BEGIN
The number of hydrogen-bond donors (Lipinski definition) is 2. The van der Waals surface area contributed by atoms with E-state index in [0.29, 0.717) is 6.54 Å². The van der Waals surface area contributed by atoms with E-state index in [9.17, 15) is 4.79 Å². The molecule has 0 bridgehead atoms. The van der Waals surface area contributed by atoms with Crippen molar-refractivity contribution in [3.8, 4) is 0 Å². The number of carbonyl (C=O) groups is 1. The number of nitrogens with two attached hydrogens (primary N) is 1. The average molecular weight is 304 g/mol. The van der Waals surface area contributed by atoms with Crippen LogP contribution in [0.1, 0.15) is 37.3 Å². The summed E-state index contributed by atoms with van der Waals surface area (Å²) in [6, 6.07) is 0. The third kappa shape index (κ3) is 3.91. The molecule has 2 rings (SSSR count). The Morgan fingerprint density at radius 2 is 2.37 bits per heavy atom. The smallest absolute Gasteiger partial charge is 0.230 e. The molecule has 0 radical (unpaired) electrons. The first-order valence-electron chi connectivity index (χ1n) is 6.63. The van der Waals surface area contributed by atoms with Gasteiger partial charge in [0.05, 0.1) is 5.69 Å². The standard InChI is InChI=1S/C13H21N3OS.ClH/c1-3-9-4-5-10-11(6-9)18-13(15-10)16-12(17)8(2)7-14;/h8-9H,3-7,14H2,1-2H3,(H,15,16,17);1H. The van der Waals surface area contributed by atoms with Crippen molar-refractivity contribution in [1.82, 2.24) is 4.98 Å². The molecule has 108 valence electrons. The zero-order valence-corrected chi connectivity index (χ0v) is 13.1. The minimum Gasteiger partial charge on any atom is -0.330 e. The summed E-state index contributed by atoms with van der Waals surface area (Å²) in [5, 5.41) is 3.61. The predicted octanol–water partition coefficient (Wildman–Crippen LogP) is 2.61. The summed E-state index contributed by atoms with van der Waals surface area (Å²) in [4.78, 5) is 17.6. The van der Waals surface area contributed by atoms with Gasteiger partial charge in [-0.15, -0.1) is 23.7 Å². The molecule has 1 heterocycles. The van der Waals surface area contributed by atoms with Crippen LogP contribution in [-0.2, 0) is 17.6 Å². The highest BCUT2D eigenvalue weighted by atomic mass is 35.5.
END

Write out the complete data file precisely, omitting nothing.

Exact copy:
The number of hydrogen-bond donors (Lipinski definition) is 2. The van der Waals surface area contributed by atoms with E-state index in [0.29, 0.717) is 6.54 Å². The van der Waals surface area contributed by atoms with E-state index in [9.17, 15) is 4.79 Å². The molecule has 0 bridgehead atoms. The van der Waals surface area contributed by atoms with Crippen molar-refractivity contribution in [3.8, 4) is 0 Å². The number of carbonyl (C=O) groups is 1. The number of nitrogens with two attached hydrogens (primary N) is 1. The average molecular weight is 304 g/mol. The van der Waals surface area contributed by atoms with Crippen LogP contribution in [0.1, 0.15) is 37.3 Å². The summed E-state index contributed by atoms with van der Waals surface area (Å²) in [6, 6.07) is 0. The third kappa shape index (κ3) is 3.91. The molecule has 2 rings (SSSR count). The Morgan fingerprint density at radius 2 is 2.37 bits per heavy atom. The smallest absolute Gasteiger partial charge is 0.230 e. The molecule has 0 radical (unpaired) electrons. The first-order valence-electron chi connectivity index (χ1n) is 6.63. The van der Waals surface area contributed by atoms with Gasteiger partial charge in [0.05, 0.1) is 5.69 Å². The standard InChI is InChI=1S/C13H21N3OS.ClH/c1-3-9-4-5-10-11(6-9)18-13(15-10)16-12(17)8(2)7-14;/h8-9H,3-7,14H2,1-2H3,(H,15,16,17);1H. The van der Waals surface area contributed by atoms with Crippen molar-refractivity contribution in [1.82, 2.24) is 4.98 Å². The molecule has 108 valence electrons. The zero-order valence-corrected chi connectivity index (χ0v) is 13.1. The minimum Gasteiger partial charge on any atom is -0.330 e. The summed E-state index contributed by atoms with van der Waals surface area (Å²) in [5, 5.41) is 3.61. The predicted octanol–water partition coefficient (Wildman–Crippen LogP) is 2.61. The summed E-state index contributed by atoms with van der Waals surface area (Å²) in [4.78, 5) is 17.6. The van der Waals surface area contributed by atoms with Gasteiger partial charge in [-0.15, -0.1) is 23.7 Å². The molecule has 1 heterocycles. The van der Waals surface area contributed by atoms with Crippen LogP contribution in [-0.2, 0) is 17.6 Å². The highest BCUT2D eigenvalue weighted by atomic mass is 35.5.